Artificial substitute for a missing part of the body, usually an arm or leg. Prostheses have evolved from wooden legs and hooks that replaced hands to sophisticated plastic, fibreglass, and metal devices designed to fit limbs amputated at different points. They may have working joints and allow motion either by amplification of electric current generated by muscle contractions or by actual attachment to the muscles. Arm prostheses usually allow some degree of grasping and manipulation. External or implanted breast prostheses are used after mastectomy.
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In medicine, a prosthesis (plural prostheses) is an artificial extension that replaces a missing body part. It is part of the field of biomechatronics, the science of fusing mechanical devices with human muscle, skeleton, and nervous systems to assist or enhance motor control lost by trauma, disease, or defect. Prostheses are typically used to replace parts lost by injury (traumatic) or missing from birth (congenital) or to supplement defective body parts. In addition to the standard artificial limb for every-day use, many amputees have special limbs and devices to aid in the participation of sports and recreational activities.
In order for a robotic prosthetic limb to work, it must have several components to integrate it into the body's function:
Biosensors detect signals from the users nervous or muscular systems. It then relays this information to a controller located inside the device, and processes feedback from the limb and actuator (e.g., position, force) and sends it to the controller. Examples include wires that detect electrical activity on the skin, needle electrodes implanted in muscle, or solid-state electrode arrays with nerves growing through them.
Mechanical sensors process aspects affecting the device (e.g., limb position, applied force, load) and relay this information to the biosensor or controller. Examples: force meters and accelerometers.
The controller is connected to the user's nerve and muscular systems and the device itself. It sends intention commands from the user to the actuators of the device, and interprets feedback from the mechanical and biosensors to the user. The controller is also responsible for the monitoring and control of the movements of the device.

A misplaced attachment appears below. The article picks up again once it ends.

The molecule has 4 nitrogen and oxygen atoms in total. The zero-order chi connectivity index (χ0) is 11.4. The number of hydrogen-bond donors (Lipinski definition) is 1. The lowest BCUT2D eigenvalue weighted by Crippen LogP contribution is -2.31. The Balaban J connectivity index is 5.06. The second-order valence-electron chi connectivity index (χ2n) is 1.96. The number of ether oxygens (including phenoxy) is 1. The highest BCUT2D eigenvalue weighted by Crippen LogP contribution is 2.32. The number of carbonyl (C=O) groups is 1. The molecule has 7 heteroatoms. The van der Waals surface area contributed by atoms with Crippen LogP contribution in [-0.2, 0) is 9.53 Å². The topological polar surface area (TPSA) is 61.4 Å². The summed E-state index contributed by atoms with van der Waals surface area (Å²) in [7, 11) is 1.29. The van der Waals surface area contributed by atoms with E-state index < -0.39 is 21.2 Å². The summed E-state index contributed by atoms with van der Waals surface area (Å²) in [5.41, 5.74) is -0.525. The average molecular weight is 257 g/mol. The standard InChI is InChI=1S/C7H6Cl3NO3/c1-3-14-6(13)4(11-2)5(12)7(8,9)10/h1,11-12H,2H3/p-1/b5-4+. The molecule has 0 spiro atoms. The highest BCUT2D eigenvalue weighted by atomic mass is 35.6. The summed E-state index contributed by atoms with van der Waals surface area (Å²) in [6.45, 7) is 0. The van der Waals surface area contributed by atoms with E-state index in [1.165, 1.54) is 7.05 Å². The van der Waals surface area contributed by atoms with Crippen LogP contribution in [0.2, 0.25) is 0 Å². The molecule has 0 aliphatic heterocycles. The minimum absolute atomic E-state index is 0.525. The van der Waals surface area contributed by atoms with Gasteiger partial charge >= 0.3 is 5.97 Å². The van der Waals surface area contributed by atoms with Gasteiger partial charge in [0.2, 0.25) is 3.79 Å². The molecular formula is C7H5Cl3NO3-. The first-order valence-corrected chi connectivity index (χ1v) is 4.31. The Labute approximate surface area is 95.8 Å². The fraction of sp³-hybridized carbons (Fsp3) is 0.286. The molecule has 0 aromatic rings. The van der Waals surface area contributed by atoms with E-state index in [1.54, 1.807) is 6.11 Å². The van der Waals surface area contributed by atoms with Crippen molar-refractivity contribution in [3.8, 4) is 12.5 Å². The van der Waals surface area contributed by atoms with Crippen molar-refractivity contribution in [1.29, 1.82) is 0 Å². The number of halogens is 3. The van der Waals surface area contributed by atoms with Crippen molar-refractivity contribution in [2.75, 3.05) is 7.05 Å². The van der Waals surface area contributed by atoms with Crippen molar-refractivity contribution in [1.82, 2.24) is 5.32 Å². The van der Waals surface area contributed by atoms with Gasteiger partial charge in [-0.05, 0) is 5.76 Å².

An actuator mimics the actions of a muscle in producing force and movement. Examples include a motor that aids or replaces original muscle tissue.
With advances in modern tech of cosmesis, the creation of life-like limbs made from silicone or PVC, has been made possible. Such prosthetics, such as artificial hands, can now be made to mimic the appearance of real hands, complete with freckles, veins, hair, fingerprints and even tattoos. Custom-made cosmeses are generally more expensive (costing thousands of US dollars, depending on the level of detail), while standard cosmeses come ready-made in various sizes, though they are often not as realistic as their custom-made counterparts. Another option is the custom-made silicone cover, which can be made to match a person's skin tone but not details such as freckles or wrinkles. Cosmeses are attached to the body in any number of ways, using an adhesive, suction, form-fitting, stretchable skin, or a skin sleeve.
Unlike neuromotor prostheses, neurocognitive prostheses would sense or modulate neural function in order to physically reconstitute or augment cognitive processes such as executive function, attention, language, and memory. No neurocognitive prostheses are currently available but the development of implantable neurocognitive brain-computer interfaces has been proposed to help treat conditions such as stroke, traumatic brain injury, cerebral palsy, autism, and Alzheimer's disease.
Within science fiction, and, more recently, within the scientific community, there has been consideration given to using advanced prostheses to replace healthy body parts with artificial mechanisms and systems to improve function. The morality and desirability of such technologies is being debated. Body parts such as legs, arms, hands, feet, and others can be replaced.
The first experiment with a healthy individual appears to have been that by the British scientist Kevin Warwick. On 2002-03-14 an implant was interfaced directly into Warwick's nervous system. The electrode array, which contained around 100 electrodes, was placed in the median nerve. The signals produced were detailed enough that a robot arm was able to mimic the actions of Warwick's own arm and provide a form of touch feedback again via the implant.